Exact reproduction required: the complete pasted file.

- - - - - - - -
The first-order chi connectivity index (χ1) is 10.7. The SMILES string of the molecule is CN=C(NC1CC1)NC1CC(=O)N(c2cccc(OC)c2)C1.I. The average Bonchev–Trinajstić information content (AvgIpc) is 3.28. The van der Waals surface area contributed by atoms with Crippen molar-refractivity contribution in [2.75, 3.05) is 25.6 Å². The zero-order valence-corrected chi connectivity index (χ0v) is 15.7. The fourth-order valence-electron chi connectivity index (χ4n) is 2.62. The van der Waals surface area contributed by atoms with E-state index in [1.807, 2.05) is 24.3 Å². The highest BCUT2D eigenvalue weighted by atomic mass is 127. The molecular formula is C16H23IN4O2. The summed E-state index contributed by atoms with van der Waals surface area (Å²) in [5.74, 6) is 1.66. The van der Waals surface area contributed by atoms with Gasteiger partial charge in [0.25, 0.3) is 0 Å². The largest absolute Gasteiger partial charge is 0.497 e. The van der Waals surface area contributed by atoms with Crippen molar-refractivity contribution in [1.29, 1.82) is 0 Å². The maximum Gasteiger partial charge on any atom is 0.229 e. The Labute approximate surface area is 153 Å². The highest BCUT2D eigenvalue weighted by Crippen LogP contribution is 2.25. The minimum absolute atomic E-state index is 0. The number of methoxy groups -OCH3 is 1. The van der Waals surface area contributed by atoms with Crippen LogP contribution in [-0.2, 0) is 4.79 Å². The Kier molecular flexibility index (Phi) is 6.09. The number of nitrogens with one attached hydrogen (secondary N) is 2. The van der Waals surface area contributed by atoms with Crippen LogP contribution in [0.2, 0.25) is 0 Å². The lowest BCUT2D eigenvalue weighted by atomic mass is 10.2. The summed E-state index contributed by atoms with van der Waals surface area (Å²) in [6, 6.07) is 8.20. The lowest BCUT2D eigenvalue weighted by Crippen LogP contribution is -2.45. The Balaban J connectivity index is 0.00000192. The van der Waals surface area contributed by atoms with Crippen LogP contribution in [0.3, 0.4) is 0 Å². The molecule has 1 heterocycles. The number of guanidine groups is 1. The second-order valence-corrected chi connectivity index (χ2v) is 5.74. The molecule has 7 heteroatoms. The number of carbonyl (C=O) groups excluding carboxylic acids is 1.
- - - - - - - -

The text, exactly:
The first-order chi connectivity index (χ1) is 10.7. The SMILES string of the molecule is CN=C(NC1CC1)NC1CC(=O)N(c2cccc(OC)c2)C1.I. The average Bonchev–Trinajstić information content (AvgIpc) is 3.28. The van der Waals surface area contributed by atoms with Crippen molar-refractivity contribution in [2.75, 3.05) is 25.6 Å². The zero-order valence-corrected chi connectivity index (χ0v) is 15.7. The fourth-order valence-electron chi connectivity index (χ4n) is 2.62. The van der Waals surface area contributed by atoms with E-state index in [1.807, 2.05) is 24.3 Å². The highest BCUT2D eigenvalue weighted by atomic mass is 127. The molecular formula is C16H23IN4O2. The summed E-state index contributed by atoms with van der Waals surface area (Å²) in [5.74, 6) is 1.66. The van der Waals surface area contributed by atoms with Gasteiger partial charge in [0.25, 0.3) is 0 Å². The largest absolute Gasteiger partial charge is 0.497 e. The van der Waals surface area contributed by atoms with Crippen molar-refractivity contribution in [1.29, 1.82) is 0 Å². The maximum Gasteiger partial charge on any atom is 0.229 e. The Labute approximate surface area is 153 Å². The highest BCUT2D eigenvalue weighted by Crippen LogP contribution is 2.25. The minimum absolute atomic E-state index is 0. The number of methoxy groups -OCH3 is 1. The van der Waals surface area contributed by atoms with Crippen LogP contribution in [-0.2, 0) is 4.79 Å². The Kier molecular flexibility index (Phi) is 6.09. The number of nitrogens with one attached hydrogen (secondary N) is 2. The van der Waals surface area contributed by atoms with Crippen LogP contribution in [0.2, 0.25) is 0 Å². The lowest BCUT2D eigenvalue weighted by atomic mass is 10.2. The summed E-state index contributed by atoms with van der Waals surface area (Å²) in [6, 6.07) is 8.20. The lowest BCUT2D eigenvalue weighted by Crippen LogP contribution is -2.45. The Balaban J connectivity index is 0.00000192. The van der Waals surface area contributed by atoms with Crippen LogP contribution in [0.3, 0.4) is 0 Å². The molecule has 1 heterocycles. The number of guanidine groups is 1. The second-order valence-corrected chi connectivity index (χ2v) is 5.74. The molecule has 7 heteroatoms. The number of carbonyl (C=O) groups excluding carboxylic acids is 1.